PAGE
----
“We are listening to our customers’ ideas about ways to improve their experience riding Metro,” General Manager Paul J. Wiedefeld said in a statement.
When users sign on to the WiFi network, they’ll be taken to a landing page where they’ll be able to access a test version of Metro’s “Where’s My Train?” feature, with an interactive map showing real-time information on train locations and arrival time predictions.
But the free WiFi isn’t just an effort to score points with customers. Last year, federal officials sought to to expedite efforts to bring wireless service into the subway tunnels, saying it was a “glaring safety problem” that passengers had no means of calling 911 in the event of an emergency on a train — especially in the aftermath of the January 2015 Yellow Line smoke incident at L’Enfant Plaza.
“Quite simply, when D.C. Metro riders — often the first to see a problem developing — try to notify first responders, they frequently are unable to receive a signal strong enough to make a simple call to 9-1-1 to report the emergency,” wrote Federal Communications Commissioner Michael O’Rielly last October in a letter to the Federal Transit Administration.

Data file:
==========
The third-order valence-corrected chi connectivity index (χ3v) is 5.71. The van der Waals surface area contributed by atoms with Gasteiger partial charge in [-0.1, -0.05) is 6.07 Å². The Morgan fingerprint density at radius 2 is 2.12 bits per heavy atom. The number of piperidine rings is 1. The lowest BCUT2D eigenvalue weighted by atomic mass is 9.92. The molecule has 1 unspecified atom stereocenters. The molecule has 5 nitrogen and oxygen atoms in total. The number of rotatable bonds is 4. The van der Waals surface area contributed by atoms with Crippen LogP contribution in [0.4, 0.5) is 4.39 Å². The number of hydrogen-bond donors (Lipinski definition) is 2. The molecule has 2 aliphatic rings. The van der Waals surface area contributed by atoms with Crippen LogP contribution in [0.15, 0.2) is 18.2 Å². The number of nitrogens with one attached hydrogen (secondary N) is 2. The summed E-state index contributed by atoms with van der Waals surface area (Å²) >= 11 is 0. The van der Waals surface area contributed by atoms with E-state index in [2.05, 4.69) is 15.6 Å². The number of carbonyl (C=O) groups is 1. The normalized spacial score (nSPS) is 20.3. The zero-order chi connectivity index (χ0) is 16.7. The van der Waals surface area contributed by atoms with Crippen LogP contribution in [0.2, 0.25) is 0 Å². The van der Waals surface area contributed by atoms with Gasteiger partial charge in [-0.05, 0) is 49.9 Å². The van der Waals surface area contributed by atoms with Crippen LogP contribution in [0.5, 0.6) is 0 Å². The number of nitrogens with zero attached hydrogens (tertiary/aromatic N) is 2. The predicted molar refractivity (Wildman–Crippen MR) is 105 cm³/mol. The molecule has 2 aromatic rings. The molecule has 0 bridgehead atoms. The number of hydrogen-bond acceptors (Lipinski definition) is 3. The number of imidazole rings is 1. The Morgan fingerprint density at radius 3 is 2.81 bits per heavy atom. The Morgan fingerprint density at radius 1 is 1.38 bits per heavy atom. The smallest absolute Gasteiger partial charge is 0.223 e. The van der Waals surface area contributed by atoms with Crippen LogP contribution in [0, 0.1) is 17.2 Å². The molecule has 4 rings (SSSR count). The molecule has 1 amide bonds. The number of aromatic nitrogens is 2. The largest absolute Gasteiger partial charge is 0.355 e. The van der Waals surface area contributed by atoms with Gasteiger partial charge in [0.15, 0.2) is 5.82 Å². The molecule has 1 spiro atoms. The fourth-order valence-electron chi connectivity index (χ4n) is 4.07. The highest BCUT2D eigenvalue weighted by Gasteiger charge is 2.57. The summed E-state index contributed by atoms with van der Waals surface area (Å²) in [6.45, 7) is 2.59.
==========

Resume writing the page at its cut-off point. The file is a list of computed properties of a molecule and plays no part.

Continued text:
“Respectfully,” he added, “I implore you to consider that passengers and workers using their own wireless devices throughout the tunnels and stations to convey critical real-time information in emergency situations are the first line of safety.”
Last year, Metro officials struck a deal with Verizon, AT&T, Sprint, and T-Mobile to bring cell service to all the subway tunnels by the end of the decade.
Metro’s new WiFi pilot will only serve the stations, not the tunnels between them — but it’s a start.
From Metro’s statement: “Metro customers are encouraged to submit their feedback at the bottom of the home page. The information will be used to assess the pilot with the objective of deploying Wi-Fi at all 91 Metrorail stations in the future.”